The resignation of Ivan Rogers, British Permanent Representative to the European Union, and swift appointment of his successor, Tim Barrow, has focused attention on the role of the civil service in delivering Brexit. While the media has focused on political squabbles over the issue, it is worth sparing a thought for those officials who, ultimately, will be charged with achieving the objectives their political masters set.
The first challenge they will face is dealing with an immense task in a short period of time. Rogers points out in the letter he addressed to his staff that we do not yet know what objectives the government will lay out for Brexit. I do not think that this line was intended as the kind of criticism of the government that many observers have taken it to be. Brexit is a massive undertaking and figuring out what would work best for this country requires a great deal of careful consideration.
Be this as it may, the fact is that officials are under immense time pressure. First, many of them are engaged in carrying out analyses on the basis of which government policy will probably be based. Thereafter, they will have two years to carry out one of the, if not the most complex set of negotiations in civil service history. There will be a lot of very tired people in Whitehall in the months to come.
And this will need to be done in a febrile environment in which officials seem to have become legitimate targets in the political blame game. The attacks on Rogers are evidence enough of this new mood. To pick one example, in the wake of Rogers’s resignation Iain Duncan Smith said he could not be trusted, and that his resignation letter was “verging on the pompous.” That the civil service will need to tread carefully in dealing with this most sensitive of political issues is abundantly clear, and was hinted at by Rogers himself via his admonishment to his staff to “never be afraid to speak the truth to those in power.”
Third, Brexit will not only be technically but also administratively complex. Dealing with the European Union has always been a challenge in this respect. It involves defining clear political objectives and coordinating many different branches of government to achieve those ends. In addition, Brexit will require coordination with the administrations in Scotland, Wales and Northern Ireland.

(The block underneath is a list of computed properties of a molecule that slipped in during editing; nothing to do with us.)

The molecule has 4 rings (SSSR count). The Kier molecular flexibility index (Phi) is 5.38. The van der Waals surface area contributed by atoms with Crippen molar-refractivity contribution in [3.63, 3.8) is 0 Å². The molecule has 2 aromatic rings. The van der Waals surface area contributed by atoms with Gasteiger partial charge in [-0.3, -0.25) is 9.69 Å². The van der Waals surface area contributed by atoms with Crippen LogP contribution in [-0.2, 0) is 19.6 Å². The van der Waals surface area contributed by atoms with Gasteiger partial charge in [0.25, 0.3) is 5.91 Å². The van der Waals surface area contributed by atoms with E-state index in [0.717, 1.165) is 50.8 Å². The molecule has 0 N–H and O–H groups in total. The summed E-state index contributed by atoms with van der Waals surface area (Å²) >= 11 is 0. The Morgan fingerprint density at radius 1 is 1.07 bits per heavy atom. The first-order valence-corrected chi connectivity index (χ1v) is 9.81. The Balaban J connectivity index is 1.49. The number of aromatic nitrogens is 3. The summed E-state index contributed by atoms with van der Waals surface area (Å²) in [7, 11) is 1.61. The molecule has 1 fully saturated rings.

Prior to the referendum, Britain had a system for coordinating EU membership that was the envy of other member states. Whitehall was forever hosting visitors from other European capitals anxious to learn how the British dealt so effectively with the demands of membership. However, not only does Brexit confront the civil service with an even larger challenge, but it is one that has to be managed while a new administrative system beds in.
Following her entry into Downing Street, Theresa May set about reforming the way the civil service dealt with the EU. Her three Brexit Ministers were appointed, two of them—David Davis and Liam Fox—in charge of brand new departments. The Department for Exiting the EU now takes the lead in both our dealings with the EU and the preparations for Brexit.
Again, a sense of the challenges this involves can be gleaned from Rogers’s letter. The advice to staff to to “keep on working at intensifying your links with opposite numbers in DEXEU” hardly conjured up the image of a smoothly functioning team. Repeated press reports of turf wars between Boris Johnson, Davis and Fox underline the extent to which new structures might cause new jurisdictional conflicts. Reports that the senior mandarin in the department for Exiting the EU attempted a power grab following Rogers’s resignation reinforce this impression.
Brexit taken in isolation would be a massive administrative challenge. In a context of limited time, heightened political sensitivities and large scale administrative reorganisation it will be perhaps the biggest challenge the British civil service has ever faced.
By Professor Anand Menon, Director of The UK in a Changing Europe. This piece originally featured in Prospect Magazine.